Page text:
Since our old labradors, three legged Pup (16 years old) and Wab (17 years old) died, we haven’t had a good old farm dog. We have our three wolf-husky hybrids in the dog yard, but I’ve always had a dog in the house that went everywhere with me; chores, in the truck, fishing, hunting, you name it, the dog was there. Mom has a small labrador/beagle mix that came with Mom and Dad when they moved here with us. But Ike is a town dog; he doesn’t do chores, follow me around; he just wants to sit in the house.
For a year or more, I’ve wished we could get another labrador retriever to take the old friends’ place. But I’ve never found a free pup looking for a good home, nor have I been able to afford a registered pup, to the tune of over $250. But just last week, the folks at the local feed mill ran an ad for the last of their 11 lab puppies; $100 or best offer. David was excited. He said he’s put up $50 if I would. So I told him to see what was left.
Labrador retrievers are a great all around homestead dog. They have enough brains not to bite the neighbors’ kids when they visit, but will sure tear into an intruder. I know this from past experience when I was living alone at the end of a long dirt road and a carload of drunk men pulled up at night. “Yeah! She’s alone! Let’s go visit her!” They were starting to pile out of the car when I told our lab, Pug, to “Get ’em!”
Now he’d never been trained to attack and he sure wasn’t mean. I thought maybe he’d jump at the window and bark. Ha! He jumped over my shoulder RIGHT THROUGH the window and was at the car in a heartbeat. You could just see white teeth flashing in the moonlight and four men pile back into a car, screaming like girls.
We have predators around, not having given us any trouble, but a gun and a good dog go a long way towards keeping it that way. And you need a dog that can handle a large predator without damage. But you DON’T want a dog that will eat your chickens. A well trained lab won’t do that either. Our wolf-huskies are great sled dogs, but no amount of training could teach them that those feathered temptations were NOT their play-toys or dinner!
So David came home, bearing a little 9 week old black lab. “His name is Spencer,” David informed me. “He just looks like a Spencer,” he said. Well Spencer stopped at the vets on the way home for his shots and worming and now we’re in the process of housebreaking and training him. He’s smart, too. He’s already learned to sit and come.
A great benefit is that he’s entertaining Mom. She gets bored in the winter, and Spencer is giving her plenty of attention and entertainment. Winter won’t seem so long this year.
A reader’s question:
Doing things one-handed
This is a hard question to ask because I don’t now how to ask it. But were goes have you had any body ask you how to do things one handed. like dressing chickens or gardening and so on? I only ask because I have only one hand. I now you had cancer in you arm so how did you do that stuff and other with the use of only one arm?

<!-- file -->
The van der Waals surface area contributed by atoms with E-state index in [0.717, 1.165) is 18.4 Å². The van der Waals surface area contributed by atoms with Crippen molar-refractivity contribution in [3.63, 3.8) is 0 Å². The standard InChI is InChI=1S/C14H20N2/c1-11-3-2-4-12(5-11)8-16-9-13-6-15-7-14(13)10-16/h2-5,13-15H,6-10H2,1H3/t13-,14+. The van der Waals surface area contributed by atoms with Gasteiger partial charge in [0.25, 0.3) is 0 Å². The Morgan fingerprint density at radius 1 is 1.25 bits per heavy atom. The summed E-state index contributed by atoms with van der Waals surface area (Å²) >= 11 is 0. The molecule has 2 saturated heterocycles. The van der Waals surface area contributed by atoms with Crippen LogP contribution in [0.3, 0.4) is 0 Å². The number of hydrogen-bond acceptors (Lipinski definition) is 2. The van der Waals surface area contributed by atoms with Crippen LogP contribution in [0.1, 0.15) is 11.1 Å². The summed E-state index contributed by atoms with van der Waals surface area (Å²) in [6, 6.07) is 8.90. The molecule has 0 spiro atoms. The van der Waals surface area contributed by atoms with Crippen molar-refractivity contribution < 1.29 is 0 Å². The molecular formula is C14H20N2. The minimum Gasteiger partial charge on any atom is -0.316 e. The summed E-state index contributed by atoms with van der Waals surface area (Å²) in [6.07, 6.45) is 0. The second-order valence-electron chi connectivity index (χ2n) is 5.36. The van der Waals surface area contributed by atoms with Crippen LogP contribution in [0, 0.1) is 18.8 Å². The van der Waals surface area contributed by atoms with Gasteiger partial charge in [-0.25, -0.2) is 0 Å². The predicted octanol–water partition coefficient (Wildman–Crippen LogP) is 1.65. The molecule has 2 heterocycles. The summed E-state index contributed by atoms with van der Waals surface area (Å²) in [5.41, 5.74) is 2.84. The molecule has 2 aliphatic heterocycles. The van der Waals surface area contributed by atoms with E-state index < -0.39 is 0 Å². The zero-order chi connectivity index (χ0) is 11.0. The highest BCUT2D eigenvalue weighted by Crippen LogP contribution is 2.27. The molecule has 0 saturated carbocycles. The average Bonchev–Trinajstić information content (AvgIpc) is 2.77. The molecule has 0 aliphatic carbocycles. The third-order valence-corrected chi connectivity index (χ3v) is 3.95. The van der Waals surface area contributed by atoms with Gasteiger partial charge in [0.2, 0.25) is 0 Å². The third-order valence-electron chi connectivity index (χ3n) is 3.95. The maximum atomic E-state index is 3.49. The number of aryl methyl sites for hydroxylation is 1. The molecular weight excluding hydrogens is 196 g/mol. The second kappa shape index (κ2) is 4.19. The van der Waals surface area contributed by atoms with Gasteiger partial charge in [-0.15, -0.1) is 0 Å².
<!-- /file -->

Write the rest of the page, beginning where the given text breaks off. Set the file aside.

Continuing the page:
Gig Harbor, Washington
This is a problem I’ve had lots of experience with. Yes, I had cancer surgery on my left elbow and was a bit laid up with that, but also my adopted son, Javid, from India came to me with multiple handicaps. These left him paralyzed from the waist down and also in his left arm. As he wanted to join in all the homestead activities with the rest of the family, he grew adept at using his chin or a heavy duty fish scaling board with a clamp on the end to hold various items. We still joke when we talk about him helping husk corn because he held it under his chin and pulled the husks with his able hand. We call it “chin corn” and he says there was never any corn that tasted quite as good after he grew up and left home!
You can clamp a chicken with the fish scaling board (even if you have to jerry-rig it a bit). You didn’t say if you have an arm that works. If so, you have a great advantage because you can use it to weight down whatever you are working on. You can use meat scissors to help dress chickens, instead of a knife. There are all sorts of adaptive equipment available; some you’ll have to think of yourself for each homestead task. Then there are ways to make a difficult task easier, too. For instance, sometimes it’s hard to unscrew the ring on a canning jar, one handed. But if you soak the jar in warm, sudsy water for a few minutes, it will usually unscrew easily, while held under your chin or in your armpit.
Adapting to handicapping situations is never easy, but everything IS possible if you get tough and decide you WILL do it. Do you have a prothesis? Can you wear one? A friend of mine had his hand amputated after a car wreck. Gordy was a cowboy and as tough as they come. He got a prothesis (hook type) and soon learned to drive a team, drive his big truck and even tip his hat with finesse.
The best of luck and contact me again, if I can be of help. — Jackie